BOAT MOTOR 1996 Long
Shaft, 30 hp Evinrude 0/B.
Excellent condition. $800.
(863)763-3568/447-4024
Grab a bargain from your
neighbor's garage, attic,
basement or closet in
today's classifieds.



AIR BOAT BOTTOM COATING
- Steelflex 2000 SUPER
SLICK Epoxy coating, 1 gal-
lon $100 (863)467-6696
AIRBOAT PROP, wood, new,
72LXL36, w/Combee prop
plate & 6 new bolts, $600.
(863)467-6696
BOAT SEAT- Springfield Ma-
rine #3 with rod gimbel &
pedestal $100.
(863)610-0440 (Okee.)
SEA PRO SEAT- With pedestal
$100. (863)610-0440
(Okeechobee)


GOLD WING 2003, 10K, ABS
Brakes, Candy Apple Red,
Like new. $14,500. Call
(863)763-5500 Evenings,
HONDA GOLDWING '76- runs
good, $1800 (863)673-3620


HONDA 90 SPORT TRAX, '03,
4 wheeler, exc. cond., manu-
al trans., gas powered, yel-
low, $1100. (863)801-6149
SUZUKI 80- '2000, Good con-
dition. $2200.
(863)467-0109
SUZUKI LTZ 400 2003 Race
Bike. $2400. Firm.
(863)634-5129
Looking for a place to
hang your hat? Look
no further than the
classifieds.


HOLIDAY RAMBLER TRAVEL
TRAILER, '93, 33', new re-
frig., a/c etc., good cond.,
Moving Must Sell. $7500
neg. (772)468-2377
Terry Travel Trailer, '94,27',
like new, used very little, must
see, avail. Jan. 1, Okeechobee,
$7,000. (863)763-8709 or
(610)283-3416 or email
Idabakeri12T(aol.com
Need a few more bucks
to purchase something
deer? Pick up some
extra bucks when you
sell your used items in
the classifeids.


Automobiles



Automobiles 4005
Autos Wanted 4010
Classic Cars 4015
Commercial Trucks 4020
Construction
Equipment 4025
Foreign Cars 4030
Four Wheel Drive 4035
Heavy Duty Trucks 4040
Parts Repairs 4045
Pickup Trucks 4050
Sport Utility 4055
Tractor Trailers 4060
Utility Trailers 4065
Vans 4070


BUICK LESABRE LIMITED,
'94, rebuilt trans., V6 3.8 litre
eng., auto, a/c, cruise,
$1500. (863)467-4352
CHEVY LUMINA '95- V6 se-
dan, great condition, $2000
or best offer (863)610-4676
or(863)763-0257.
FORD MUSTANG '94, V6, Low
miles. Looks & Runs good.
Well maintained. $2500
863-467-7049/561-261-9274
MERCURY GRAND MARQUIS-
'90, Good Condition $300.
(863)467-0561


GEO PRISM, '90, Christmas
Car! runs good, good gas
mileage, parts reasonable,
$1499. (863)467-1535
HONDA ACCORD '87- $1200
or make offer
(863)467-5401 or
(772)359-2923
HONDA ACCORD '90- LX, 4dr,
runs good, low miles, $1800
(863)634-1909/634-3931 or
305)797-5011
HONDA ACCORD LX '98: Tint-
ed. 128K mis. Raisin Pearl col-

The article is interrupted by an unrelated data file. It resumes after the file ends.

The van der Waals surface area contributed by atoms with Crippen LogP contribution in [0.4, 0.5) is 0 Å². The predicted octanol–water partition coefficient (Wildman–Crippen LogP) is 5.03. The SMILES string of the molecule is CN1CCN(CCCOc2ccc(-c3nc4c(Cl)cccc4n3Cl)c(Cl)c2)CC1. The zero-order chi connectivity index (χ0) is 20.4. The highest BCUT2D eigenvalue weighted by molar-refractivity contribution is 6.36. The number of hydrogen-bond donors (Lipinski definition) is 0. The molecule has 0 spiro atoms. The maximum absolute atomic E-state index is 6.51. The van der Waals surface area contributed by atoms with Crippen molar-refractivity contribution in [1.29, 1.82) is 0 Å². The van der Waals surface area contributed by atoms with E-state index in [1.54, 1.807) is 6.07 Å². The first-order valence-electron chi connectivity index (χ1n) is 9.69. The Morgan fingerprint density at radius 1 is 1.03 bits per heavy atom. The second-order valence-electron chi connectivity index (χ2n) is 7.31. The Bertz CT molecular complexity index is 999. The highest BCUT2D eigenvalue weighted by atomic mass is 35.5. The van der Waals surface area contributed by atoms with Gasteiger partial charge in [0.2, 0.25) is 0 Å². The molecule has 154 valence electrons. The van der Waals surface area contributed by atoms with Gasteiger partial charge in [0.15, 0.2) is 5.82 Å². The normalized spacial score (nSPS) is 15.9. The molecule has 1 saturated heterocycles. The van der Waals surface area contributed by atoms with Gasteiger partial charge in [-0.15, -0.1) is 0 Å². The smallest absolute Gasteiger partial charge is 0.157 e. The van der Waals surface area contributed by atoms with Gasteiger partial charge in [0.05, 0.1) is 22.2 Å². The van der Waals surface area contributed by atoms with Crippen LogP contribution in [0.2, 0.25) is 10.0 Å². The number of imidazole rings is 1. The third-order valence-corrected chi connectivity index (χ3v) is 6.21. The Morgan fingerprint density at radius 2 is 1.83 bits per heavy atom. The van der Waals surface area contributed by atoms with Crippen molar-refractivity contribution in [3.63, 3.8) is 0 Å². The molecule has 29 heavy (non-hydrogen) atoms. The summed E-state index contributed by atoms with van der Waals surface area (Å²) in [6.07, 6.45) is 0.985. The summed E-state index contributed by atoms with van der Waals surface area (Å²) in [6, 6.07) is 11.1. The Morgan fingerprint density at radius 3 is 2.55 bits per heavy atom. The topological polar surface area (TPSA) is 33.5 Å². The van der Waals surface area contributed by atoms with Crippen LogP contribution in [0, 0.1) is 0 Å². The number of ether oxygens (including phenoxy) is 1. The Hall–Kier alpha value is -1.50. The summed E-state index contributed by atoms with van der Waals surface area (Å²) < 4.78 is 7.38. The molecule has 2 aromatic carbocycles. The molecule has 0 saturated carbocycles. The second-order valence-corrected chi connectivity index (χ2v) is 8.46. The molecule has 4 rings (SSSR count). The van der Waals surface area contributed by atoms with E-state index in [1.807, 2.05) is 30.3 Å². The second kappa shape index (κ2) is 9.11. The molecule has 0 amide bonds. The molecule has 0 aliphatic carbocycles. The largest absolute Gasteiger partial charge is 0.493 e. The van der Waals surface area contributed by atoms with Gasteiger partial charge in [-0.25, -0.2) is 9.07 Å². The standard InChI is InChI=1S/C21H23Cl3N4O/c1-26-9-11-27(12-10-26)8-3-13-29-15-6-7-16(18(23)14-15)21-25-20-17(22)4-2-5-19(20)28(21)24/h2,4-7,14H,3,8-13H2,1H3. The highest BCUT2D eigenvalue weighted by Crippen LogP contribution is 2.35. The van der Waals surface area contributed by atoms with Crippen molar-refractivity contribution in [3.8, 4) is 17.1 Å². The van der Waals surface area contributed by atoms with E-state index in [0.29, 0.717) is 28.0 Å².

or, rear Euro lights. $4500 or
best offer 863-675-3470 Mel
HONDA ACCORD LXI- '88,
Runs exc. Needs trans. &
brake work $300 or good
parts car. (863)801-3310
MERCURY SABLE 1993 for
parts or repair $300
(863)763-0920 or 801-1970
OLDS CUTLASS '96- needs
transmission work, $500
(863)634-2191.
OLDSMOBILE CUTLASS SU-
PREME SL '94, 2 Dr., Tinted,
sound system. P/L, P/W. P/S,
P/B. $2500 (863)447-0651
PONTIAC BONNEVILLE 1988,
Needs work. $250 or best
offer. (863)467-8856
TOYOTA CELICA 1993 5sp,
cold air, $3500
(863)675-5001


TOYOTA MR2, '88, white, sun
roof, runs great, 32-35 mpg,
am/fm/cd, very dependable,
$1500. (561)924-2208
Buying a car? Look in
the classified. Selling
a car? Look in the
classified.


CADILLAC 1957 2 doors
needs work $1000/neg
(863)357-3633
CHEVEROLET PICK UP
TRUCK 1955 500 cu. in.
motor. $2500 or best offer.
(863)763-4826
CHEVY FLEETLINE DELUXE
'48- 4dr asking $2500
(863)763-3551
CHEVY TRUCK 1955 auto
and tilt steering, needs work
$2500 (863)357-3633
DODGE ASPEN '74 Slant 6,
runs great. Needs minor res-
toration. $500 (863)697-6731
MGB 1973 Convertible 4cyl., 4
sp. Sell or trade Make some-
one a real deal, Nice car
423-502-2210
VOLKSWAGON SUPER BEE-
TLE 1971, Brand new motor.
Needs restoration. $1000 or
best offer. (863)763-4826


GMC 7000 CAB OVER 1979,
427 cu. in., Air Brakes, Good
tires. Good shape. $4000 or
best offer. (863)801-1620



CHEVY SILVERADO, '94, 4
wheel drive, 3/4 ton, runs
good, $3800.
(863)381-0432


EASY GO 2 seater w/top and
windshield and charger
$1250/neg. (863)675-1472


CAR DOLLY, Tow-Master,
good condition $350
(863)946-3860
REAREND for F350 Dually,
works perfect, $200.
(863)467-6434
RIM 16" Dodge Truck Rim
$100 or best offer
(772)597-2155
TIRES- 4, Mickey Thompson,
15" 35x14.50 $300.
863-763-9592 or
863-634-0399
TRANSMISSION- 4x4, Turbo
350, Rebuilt, $350 or best
offer. (863)467-8856


TONNEAU COVER by ARE
fits Chevy S10 or 6 ft bed
truck Excellent condition $300.
Firm (863)697-6731
TOOL BOX- full size, United
Welding Systems, Gullwing,
lockable, exc cond. $150
neg (863)697-1645
UTILITY CAP, for pick up